July 18 (Bloomberg) -- People around the world see the U.S. as a waning superpower with China poised to supplant it, according to international polling conducted for the Pew Research Center.
The polling shows people in many countries already view China as the leading economic power. Among the 39 countries surveyed, six -- including the U.S. and Japan -- had pluralities or majorities saying that China will never replace the U.S.
“Regardless of which country is seen as the economic powerhouse today, many publics believe China will eventually replace the U.S. as the world’s leading superpower, if it has not already done so,” according to the report released today by the Washington-based Pew Center’s Global Attitudes Project.
The Organization for Economic Cooperation and Development in Paris said in a March 22 report that China’s economy, now the world’s second-biggest, is on course to overtake the U.S. as the largest in about 2016, when adjusted for relative purchasing power.
China has an economic gap to close if it is to do. Its gross domestic product of $8.23 trillion last year was about half the $15.68 trillion of the U.S., according to International Monetary Fund data. That gap narrows when purchasing power is taken into account, putting China’s output at $12.41 trillion, according to the IMF.
China’s military forces are decades behind those of the U.S., as the Chinese work to develop their first aircraft carriers and to expand their ballistic missile arsenal.
The Pew report’s broader findings were summarized in its title: “America’s Global Image Remains More Positive Than China’s But Many See China Becoming World’s Leading Power.”
Across the nations surveyed, Pew found that a median of 63 percent gave the U.S. a favorable rating, compared with 50 percent for China. Those surveyed in many nations voiced concern about China’s rise, the authors wrote.
“Globally, people are more likely to consider the U.S. a partner to their country than to see China in this way, although relatively few think of either nation as an enemy,” according to the report.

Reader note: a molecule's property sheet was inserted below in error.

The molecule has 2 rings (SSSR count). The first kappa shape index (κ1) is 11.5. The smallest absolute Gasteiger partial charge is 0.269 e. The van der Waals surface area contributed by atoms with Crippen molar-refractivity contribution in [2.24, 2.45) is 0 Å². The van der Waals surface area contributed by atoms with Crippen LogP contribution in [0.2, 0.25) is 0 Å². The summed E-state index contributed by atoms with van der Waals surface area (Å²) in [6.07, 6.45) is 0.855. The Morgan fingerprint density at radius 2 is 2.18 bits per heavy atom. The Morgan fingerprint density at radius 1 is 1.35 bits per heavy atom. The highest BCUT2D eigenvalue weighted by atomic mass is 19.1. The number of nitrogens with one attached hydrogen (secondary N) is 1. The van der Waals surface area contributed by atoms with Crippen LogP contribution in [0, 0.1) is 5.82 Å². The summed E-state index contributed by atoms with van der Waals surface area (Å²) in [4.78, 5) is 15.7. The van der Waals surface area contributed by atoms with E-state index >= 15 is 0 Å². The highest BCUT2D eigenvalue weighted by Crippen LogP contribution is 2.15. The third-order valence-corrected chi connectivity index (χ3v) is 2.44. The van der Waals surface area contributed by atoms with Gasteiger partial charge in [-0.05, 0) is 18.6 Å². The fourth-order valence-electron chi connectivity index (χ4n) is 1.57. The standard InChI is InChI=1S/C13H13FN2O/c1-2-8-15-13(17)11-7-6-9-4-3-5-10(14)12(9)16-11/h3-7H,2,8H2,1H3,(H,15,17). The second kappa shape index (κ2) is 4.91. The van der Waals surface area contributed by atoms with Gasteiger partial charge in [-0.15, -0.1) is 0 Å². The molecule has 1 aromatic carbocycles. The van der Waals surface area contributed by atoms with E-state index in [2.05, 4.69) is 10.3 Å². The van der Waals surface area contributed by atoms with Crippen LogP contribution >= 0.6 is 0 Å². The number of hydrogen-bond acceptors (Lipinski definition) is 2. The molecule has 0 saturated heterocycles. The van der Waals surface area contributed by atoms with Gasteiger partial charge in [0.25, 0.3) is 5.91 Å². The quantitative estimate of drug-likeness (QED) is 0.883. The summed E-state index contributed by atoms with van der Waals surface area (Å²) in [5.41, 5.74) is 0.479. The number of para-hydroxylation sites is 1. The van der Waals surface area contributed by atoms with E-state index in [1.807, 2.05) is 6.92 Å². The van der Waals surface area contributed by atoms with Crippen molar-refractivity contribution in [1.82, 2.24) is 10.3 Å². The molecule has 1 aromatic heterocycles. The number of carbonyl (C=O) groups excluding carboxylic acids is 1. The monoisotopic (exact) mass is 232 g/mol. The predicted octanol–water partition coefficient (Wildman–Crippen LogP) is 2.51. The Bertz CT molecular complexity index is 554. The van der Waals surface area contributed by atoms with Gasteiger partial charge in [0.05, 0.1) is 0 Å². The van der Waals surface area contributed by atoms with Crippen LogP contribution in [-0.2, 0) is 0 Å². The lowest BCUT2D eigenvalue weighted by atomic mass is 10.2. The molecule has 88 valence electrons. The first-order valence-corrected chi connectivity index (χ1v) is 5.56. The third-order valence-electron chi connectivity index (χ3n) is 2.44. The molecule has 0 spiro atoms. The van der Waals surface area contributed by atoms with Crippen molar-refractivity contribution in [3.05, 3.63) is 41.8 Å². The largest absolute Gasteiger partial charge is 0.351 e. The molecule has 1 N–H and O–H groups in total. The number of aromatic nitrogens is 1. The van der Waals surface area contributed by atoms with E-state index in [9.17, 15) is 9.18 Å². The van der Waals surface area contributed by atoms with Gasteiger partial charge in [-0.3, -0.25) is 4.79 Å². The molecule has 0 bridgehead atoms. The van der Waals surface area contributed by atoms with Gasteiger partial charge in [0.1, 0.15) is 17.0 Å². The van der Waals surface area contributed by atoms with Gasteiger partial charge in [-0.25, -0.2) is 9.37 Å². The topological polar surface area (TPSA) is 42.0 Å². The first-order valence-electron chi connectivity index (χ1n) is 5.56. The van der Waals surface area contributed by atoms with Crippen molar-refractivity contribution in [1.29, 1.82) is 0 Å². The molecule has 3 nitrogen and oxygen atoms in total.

China’s military power is viewed with trepidation by people in some regional neighbors including Japan, South Korea, Australia and the Philippines, according to the report.
“By a wide margin, the Japanese give China its worst ratings –- only 5 percent express a positive view,” according to the report. “Territorial disputes have increased tensions between these two historic rivals over the past few years, and 82 percent of Japanese describe these disputes as a big or very big problem.”
Also, the U.S. maintains an advantage in measures of what’s known as soft power in Latin America and sub-Saharan Africa, regions where China has been increasing its economic investments in recent years as it seeks influence and raw materials. Elements of soft power include scientific advances, music, movies, and ways of doing business.
The findings came from polling the Pew Research Center conducted in the 39 countries among 37,653 respondents from March 2 to May 1. The margin of error varies among the individual national polls.
The survey found rising tensions between the American and Chinese publics.
“Just 37 percent of Americans express a positive view of China, down from 51 percent two years ago,” according to the report. “Similarly, ratings for the U.S. have plummeted in China -– in a 2010 poll conducted a few months after a visit to China by President Barack Obama, 58 percent had a favorable impression of the U.S., compared with 40 percent today.”
On economic power, the report finds a shift in perceptions since the 2008 financial crisis, particularly in Western European nations. In the U.K, 53 percent of those surveyed said China is the leading economy, while 33 percent named the U.S. About 6 in 10 Germans said China occupies the top position, while 19 percent cited the U.S.
The U.S. is generally seen as the world’s leading economy in Latin America, Africa and in much of China’s own backyard. More than 6 in 10 in Japan, the Philippines, and South Korea named the U.S. as the leading economic power, according to the report.
Two-thirds of the Chinese believe their country either already has or someday will supplant the U.S., according to the polls. Americans are divided: 47 percent said China has or will replace the U.S., while 47 percent said this will never happen.
“American opinion has shifted significantly since 2008, when only 36 percent said China would become the top global power and 54 percent believed it would never replace the U.S.,” according to the report.
Young Chinese and Americans showed an interest in each others’ nations.
The U.S. is viewed favorably by half of Chinese ages 18 to 29, much more so than by their elders, according to the polling, which included 3,226 Chinese and has a margin of error of plus or minus 3.5 percentage points.
About 57 percent of young Americans view China favorably, compared with 27 percent of those more than 50 years old, according to a poll of 1,002 Americans with a margin of error of plus or minus 3.5 percentage points.
Because of its large population, China’s economy lags far behind the U.S. when its output is adjusted on a per capita basis. By that measure, China’s gross domestic product was $6,076 in 2012 compared with $49,922 for the U.S.
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